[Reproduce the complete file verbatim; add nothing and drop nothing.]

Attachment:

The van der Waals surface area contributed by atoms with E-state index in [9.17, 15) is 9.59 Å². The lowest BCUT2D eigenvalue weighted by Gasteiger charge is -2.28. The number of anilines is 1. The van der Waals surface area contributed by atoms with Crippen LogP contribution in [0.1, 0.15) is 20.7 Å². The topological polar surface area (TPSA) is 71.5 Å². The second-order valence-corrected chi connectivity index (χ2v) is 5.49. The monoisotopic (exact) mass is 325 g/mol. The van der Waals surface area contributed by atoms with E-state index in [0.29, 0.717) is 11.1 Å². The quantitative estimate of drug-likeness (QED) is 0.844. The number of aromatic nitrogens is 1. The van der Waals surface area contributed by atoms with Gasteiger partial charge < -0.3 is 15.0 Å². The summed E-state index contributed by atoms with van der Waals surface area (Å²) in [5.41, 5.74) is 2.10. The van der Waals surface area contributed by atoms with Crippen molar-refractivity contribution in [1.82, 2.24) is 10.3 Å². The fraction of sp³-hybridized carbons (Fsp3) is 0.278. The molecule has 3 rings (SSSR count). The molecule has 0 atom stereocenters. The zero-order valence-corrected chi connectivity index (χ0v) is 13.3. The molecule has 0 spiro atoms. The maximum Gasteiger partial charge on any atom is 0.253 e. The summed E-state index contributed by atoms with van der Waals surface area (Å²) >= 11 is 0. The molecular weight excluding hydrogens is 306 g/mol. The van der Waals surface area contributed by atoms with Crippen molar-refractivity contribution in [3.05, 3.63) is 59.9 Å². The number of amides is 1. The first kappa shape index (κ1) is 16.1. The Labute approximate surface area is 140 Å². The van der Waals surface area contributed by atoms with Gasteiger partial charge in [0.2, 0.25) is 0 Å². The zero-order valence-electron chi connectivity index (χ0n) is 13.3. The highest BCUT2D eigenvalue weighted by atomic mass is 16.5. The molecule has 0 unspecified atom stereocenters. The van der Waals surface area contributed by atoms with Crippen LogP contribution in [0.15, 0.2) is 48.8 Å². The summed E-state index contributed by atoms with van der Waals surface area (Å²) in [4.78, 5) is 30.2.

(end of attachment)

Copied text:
The van der Waals surface area contributed by atoms with E-state index in [9.17, 15) is 9.59 Å². The lowest BCUT2D eigenvalue weighted by Gasteiger charge is -2.28. The number of anilines is 1. The van der Waals surface area contributed by atoms with Crippen LogP contribution in [0.1, 0.15) is 20.7 Å². The topological polar surface area (TPSA) is 71.5 Å². The second-order valence-corrected chi connectivity index (χ2v) is 5.49. The monoisotopic (exact) mass is 325 g/mol. The van der Waals surface area contributed by atoms with E-state index in [0.29, 0.717) is 11.1 Å². The quantitative estimate of drug-likeness (QED) is 0.844. The number of aromatic nitrogens is 1. The van der Waals surface area contributed by atoms with Gasteiger partial charge < -0.3 is 15.0 Å². The summed E-state index contributed by atoms with van der Waals surface area (Å²) in [5.41, 5.74) is 2.10. The van der Waals surface area contributed by atoms with Crippen molar-refractivity contribution in [1.82, 2.24) is 10.3 Å². The fraction of sp³-hybridized carbons (Fsp3) is 0.278. The molecule has 3 rings (SSSR count). The molecule has 0 atom stereocenters. The zero-order valence-corrected chi connectivity index (χ0v) is 13.3. The molecule has 0 spiro atoms. The maximum Gasteiger partial charge on any atom is 0.253 e. The summed E-state index contributed by atoms with van der Waals surface area (Å²) >= 11 is 0. The molecular weight excluding hydrogens is 306 g/mol. The van der Waals surface area contributed by atoms with Crippen molar-refractivity contribution in [3.05, 3.63) is 59.9 Å². The number of amides is 1. The first kappa shape index (κ1) is 16.1. The Labute approximate surface area is 140 Å². The van der Waals surface area contributed by atoms with Gasteiger partial charge in [0.2, 0.25) is 0 Å². The zero-order valence-electron chi connectivity index (χ0n) is 13.3. The highest BCUT2D eigenvalue weighted by atomic mass is 16.5. The molecule has 0 unspecified atom stereocenters. The van der Waals surface area contributed by atoms with Crippen LogP contribution in [0.15, 0.2) is 48.8 Å². The summed E-state index contributed by atoms with van der Waals surface area (Å²) in [4.78, 5) is 30.2.